Can we get through a single day without one of my kids throwing a toy truck at the other one? It’s amazing what my kids can turn into a weapon. You’d think a bubble maker would be pretty benign, but if I leave the kids alone on the porch with a small bubble maker, one of them will get water-boarded by the other. And my daughter thinks the only way her fairy princess wand will work is if she puts her entire body behind it. She’s like a ninja with that thing.

It reminds me of the intense “Chinese throwing star and nunchucks” phase I went through as a kid. I have no idea why my mother thought it would be a good idea to let a 10 year old have half a dozen pointy metal discs forged with the singular purpose of killing people from a distance. I didn’t question her decision at the time, but now that I have kids of my own, I’m a little suspect. Of course, this was before safety was a real concern. Apparently, kids raised in previous decades never got hurt. How else can you explain our lack of bicycle helmets and seat belts? And yet most of us survived somehow. It was probably all the hairspray we used back then. All that puffy, crusty hair was like walking around with an airbag on your head.

Looking back, it seems a little strange to go through a “throwing star” phase. I can’t imagine my kids getting into that sort of thing. But all Southern boys growing up in the ‘80s went through this phase. Like every other kid I knew, I spent a lot of time in the knife shop while my mom browsed the consignment store next door. It was inevitable that I’d come out of that shop with something sharp I could throw at other people.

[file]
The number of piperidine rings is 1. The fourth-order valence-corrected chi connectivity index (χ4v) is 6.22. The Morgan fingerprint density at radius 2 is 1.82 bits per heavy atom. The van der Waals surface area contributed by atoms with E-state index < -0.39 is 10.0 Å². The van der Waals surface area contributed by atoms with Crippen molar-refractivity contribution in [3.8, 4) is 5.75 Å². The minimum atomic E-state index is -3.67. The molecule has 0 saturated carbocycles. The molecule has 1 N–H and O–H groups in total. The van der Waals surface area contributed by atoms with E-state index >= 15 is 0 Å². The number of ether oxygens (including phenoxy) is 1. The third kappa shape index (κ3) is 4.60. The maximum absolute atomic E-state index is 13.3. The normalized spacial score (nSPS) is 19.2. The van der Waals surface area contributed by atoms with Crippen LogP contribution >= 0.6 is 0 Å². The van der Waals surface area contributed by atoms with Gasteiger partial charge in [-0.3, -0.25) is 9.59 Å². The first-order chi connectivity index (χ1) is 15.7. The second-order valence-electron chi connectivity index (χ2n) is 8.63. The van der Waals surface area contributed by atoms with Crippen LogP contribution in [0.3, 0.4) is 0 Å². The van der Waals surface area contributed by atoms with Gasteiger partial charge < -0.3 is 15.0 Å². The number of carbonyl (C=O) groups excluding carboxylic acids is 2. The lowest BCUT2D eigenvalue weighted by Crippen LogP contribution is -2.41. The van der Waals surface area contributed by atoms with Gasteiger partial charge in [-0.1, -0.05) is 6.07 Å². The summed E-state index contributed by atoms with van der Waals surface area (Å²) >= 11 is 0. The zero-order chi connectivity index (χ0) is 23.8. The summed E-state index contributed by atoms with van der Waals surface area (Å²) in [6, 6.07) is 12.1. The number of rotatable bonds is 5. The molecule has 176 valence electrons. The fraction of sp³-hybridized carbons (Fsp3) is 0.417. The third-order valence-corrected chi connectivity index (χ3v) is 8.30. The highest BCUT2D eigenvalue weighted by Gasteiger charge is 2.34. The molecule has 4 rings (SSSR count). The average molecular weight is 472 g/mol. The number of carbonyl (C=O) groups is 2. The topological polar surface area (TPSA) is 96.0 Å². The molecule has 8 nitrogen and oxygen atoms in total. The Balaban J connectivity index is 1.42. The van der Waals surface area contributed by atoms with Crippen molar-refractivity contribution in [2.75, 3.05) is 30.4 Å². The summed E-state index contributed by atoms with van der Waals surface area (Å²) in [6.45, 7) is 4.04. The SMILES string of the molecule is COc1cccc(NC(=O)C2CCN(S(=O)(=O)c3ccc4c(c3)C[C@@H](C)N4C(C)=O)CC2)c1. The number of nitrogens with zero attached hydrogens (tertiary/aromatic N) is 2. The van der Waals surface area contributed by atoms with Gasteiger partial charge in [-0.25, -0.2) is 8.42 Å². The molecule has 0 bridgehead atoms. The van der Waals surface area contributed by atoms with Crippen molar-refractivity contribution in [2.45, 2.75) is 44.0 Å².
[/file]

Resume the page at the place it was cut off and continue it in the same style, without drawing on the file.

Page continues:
Basically, childhood for me was just a series of weapons-based phases. A few other notable phases: bow and arrow phase. Homemade slingshot phase. Poison dart gun phase. Throwing pinecones at other people’s faces phase. Booby trap phase. The list goes on. It’s the result of the laissez faire parenting techniques of the time. A lot of people look back on the fact that our parents simply opened their back doors and made us go play outside as a sort of idyllic period in history. In a lot of ways it was—Last Child in the Woods and all that crap—but the truth is, we just spent most of that outside time trying to figure out different ways to maim each other with the tools at hand. We didn’t want to kill anyone, but if we could cause serious injury without getting into trouble, then we were game.

So maybe a nation full of video game children isn’t so bad after all. The first person shooter games may be disturbing, but at least they’re not literally playing war like we did, fastening makeshift bayonets to our toy guns and loading our backpacks with grenades (heavy rocks). You don’t know darkness until you trap your best friend in a ditch and pepper him with rocks and pinecones. But we weren’t fat, so we had that going for us.